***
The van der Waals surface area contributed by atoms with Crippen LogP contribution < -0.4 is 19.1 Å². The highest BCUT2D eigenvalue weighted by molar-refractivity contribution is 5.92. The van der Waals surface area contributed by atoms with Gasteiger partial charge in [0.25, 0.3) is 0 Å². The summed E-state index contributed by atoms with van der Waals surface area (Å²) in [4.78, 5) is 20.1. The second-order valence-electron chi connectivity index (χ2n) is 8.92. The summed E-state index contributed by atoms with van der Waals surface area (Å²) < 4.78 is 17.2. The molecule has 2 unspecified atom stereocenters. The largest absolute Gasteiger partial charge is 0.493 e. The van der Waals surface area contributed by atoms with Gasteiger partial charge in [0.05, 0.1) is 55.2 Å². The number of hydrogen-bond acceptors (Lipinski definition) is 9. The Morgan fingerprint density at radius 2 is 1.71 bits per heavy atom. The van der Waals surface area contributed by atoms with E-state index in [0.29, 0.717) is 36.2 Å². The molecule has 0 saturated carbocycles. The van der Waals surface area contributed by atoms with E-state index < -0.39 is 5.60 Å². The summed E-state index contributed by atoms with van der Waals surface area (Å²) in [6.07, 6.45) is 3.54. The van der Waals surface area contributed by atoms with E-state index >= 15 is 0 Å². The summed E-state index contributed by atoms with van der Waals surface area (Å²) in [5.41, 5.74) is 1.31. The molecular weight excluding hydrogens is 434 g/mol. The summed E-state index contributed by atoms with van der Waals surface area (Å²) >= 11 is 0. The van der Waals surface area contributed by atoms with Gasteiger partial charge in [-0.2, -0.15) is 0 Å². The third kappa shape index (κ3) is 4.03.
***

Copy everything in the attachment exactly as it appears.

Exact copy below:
The van der Waals surface area contributed by atoms with Crippen LogP contribution < -0.4 is 19.1 Å². The highest BCUT2D eigenvalue weighted by molar-refractivity contribution is 5.92. The van der Waals surface area contributed by atoms with Gasteiger partial charge in [0.25, 0.3) is 0 Å². The summed E-state index contributed by atoms with van der Waals surface area (Å²) in [4.78, 5) is 20.1. The second-order valence-electron chi connectivity index (χ2n) is 8.92. The summed E-state index contributed by atoms with van der Waals surface area (Å²) < 4.78 is 17.2. The molecule has 2 unspecified atom stereocenters. The largest absolute Gasteiger partial charge is 0.493 e. The van der Waals surface area contributed by atoms with Gasteiger partial charge in [0.05, 0.1) is 55.2 Å². The number of hydrogen-bond acceptors (Lipinski definition) is 9. The Morgan fingerprint density at radius 2 is 1.71 bits per heavy atom. The van der Waals surface area contributed by atoms with E-state index in [0.29, 0.717) is 36.2 Å². The molecule has 0 saturated carbocycles. The van der Waals surface area contributed by atoms with E-state index < -0.39 is 5.60 Å². The summed E-state index contributed by atoms with van der Waals surface area (Å²) in [6.07, 6.45) is 3.54. The van der Waals surface area contributed by atoms with E-state index >= 15 is 0 Å². The summed E-state index contributed by atoms with van der Waals surface area (Å²) in [5.41, 5.74) is 1.31. The molecular weight excluding hydrogens is 434 g/mol. The summed E-state index contributed by atoms with van der Waals surface area (Å²) >= 11 is 0. The van der Waals surface area contributed by atoms with Gasteiger partial charge in [-0.2, -0.15) is 0 Å². The third kappa shape index (κ3) is 4.03.